Last week on the day before we took a tour of first and second China Town my mentor, Nechama Brodie, told us that we needed to be aware of ourselves and remember not to be rude.
She asked us to go home and “unpack our prejudices” before we start on this project. I looked around and assumed she must be talking to other people in the class because in my mind I had no prejudices to unpack.
Today I met the treasurer of The Chinese Association Gauteng (TCA) Francis Lai Hong. He works as the Managing Director of a company that works in currency and commodity consultation.
As soon as Francis started speaking to me I thought: “wow his accent is so South African” (prejudice number one). I immediately tried to locate what kind of South African accent it was and thought: “well it’s a cross between coloured and Afrikaans” (prejudice number two).
As a black woman I am so used to being on the receiving end of someone else’s prejudice that I fail to see my own.
If there’s one thing I know I can’t stand being told it’s “oh but you speak so well”. I immediately complete the sentence with “…for a black person”. What I did today with Francis was the exact same thing except that I didn’t voice it and I was the one thinking it.
Francis was born Chen Jin Yuan. In Chinese culture your surname comes first so here he would be called Mr Jin Yuan Chen. When Francis’s family moved to South Africa from Hong Kong he was only two years old. When they arrived at customs they asked for Francis’s name. The man who was officiating their documents told them Jin Yuan was too complicated and they would need to find another name.
Francis’s father asked the port official his name and he said he was Francois but they couldn’t have his name so he wrote down the name Francis. The port official asked them how to say “where do you come” from in Hong Kong. They told him “lai”. He was going to finish the name off with their place of origin but dropped the “Kong” as it was too long. That is how Francis became ‘Francis Lai Hong”.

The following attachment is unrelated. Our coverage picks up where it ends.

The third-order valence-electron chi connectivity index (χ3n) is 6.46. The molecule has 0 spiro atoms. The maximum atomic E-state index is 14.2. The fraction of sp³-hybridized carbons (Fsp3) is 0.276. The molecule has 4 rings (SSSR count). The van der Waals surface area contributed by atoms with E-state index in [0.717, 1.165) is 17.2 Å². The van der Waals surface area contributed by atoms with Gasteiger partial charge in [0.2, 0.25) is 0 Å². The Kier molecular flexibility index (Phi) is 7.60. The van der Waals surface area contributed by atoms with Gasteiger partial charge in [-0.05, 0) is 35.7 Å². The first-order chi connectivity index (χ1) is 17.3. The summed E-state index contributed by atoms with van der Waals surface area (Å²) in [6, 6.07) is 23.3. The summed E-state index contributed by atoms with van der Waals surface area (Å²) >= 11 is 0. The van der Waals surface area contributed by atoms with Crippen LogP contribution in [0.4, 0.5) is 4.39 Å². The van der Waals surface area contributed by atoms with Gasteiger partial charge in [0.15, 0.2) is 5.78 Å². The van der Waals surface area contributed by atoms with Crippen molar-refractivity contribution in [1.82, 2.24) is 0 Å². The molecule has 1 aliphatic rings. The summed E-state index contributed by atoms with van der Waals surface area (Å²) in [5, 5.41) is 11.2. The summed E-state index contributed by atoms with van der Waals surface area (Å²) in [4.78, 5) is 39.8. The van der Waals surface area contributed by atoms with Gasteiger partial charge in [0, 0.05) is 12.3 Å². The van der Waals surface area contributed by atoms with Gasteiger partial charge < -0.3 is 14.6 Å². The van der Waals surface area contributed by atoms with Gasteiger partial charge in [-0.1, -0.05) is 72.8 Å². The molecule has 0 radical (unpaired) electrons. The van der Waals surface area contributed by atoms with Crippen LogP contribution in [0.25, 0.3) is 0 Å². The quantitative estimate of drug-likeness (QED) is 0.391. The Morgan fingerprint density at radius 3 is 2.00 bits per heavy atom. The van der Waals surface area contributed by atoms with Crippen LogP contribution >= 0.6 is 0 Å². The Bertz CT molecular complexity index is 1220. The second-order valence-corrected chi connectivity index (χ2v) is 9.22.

He told us that he considers himself to be a South African because this is his home and the only home he knows. Francis said even when he goes to the Chinese Embassy he feels as though he is treated like a second class citizen of China because he holds a green ID and not the Chinese passport or ID. As he shared his family history and their stuggles during apartheid I discovered prejudice number three.
Before I started this project I had no idea what the history of the Chinese in South Africa was. I was one of those people who asked why the Chinese were asking for rights to be included in the Broad-Based Black Economic Empowerment (B-BBEE) definition of previously disadvantaged individuals of South Africa. I did history in high school and never in my 24 years of life had I heard any South African history that even mentioned the Chinese. I didn’t even bother to research it because I guess I just didn’t see a reason to.
Francis shared that the Chinese were not afforded any privileges during apartheid. They also couldn’t live in the white suburbs and were often grouped with either the coloured or Indian people under the Group Areas Act. Francis said during the time they were fighting to be included as previously disadvantaged some people (he used Greek and Portuguese people as an example) then said if the Chinese could claim that then they could too.
“They missed the point. We didn’t benefit from apartheid in anyway. We also suffered.”
The conversation with Francis was a small portion of my day but it was what impacted me the most because it resulted in self-reflection and introspection. I realise now that I am not above prejudices and neither is anyone else.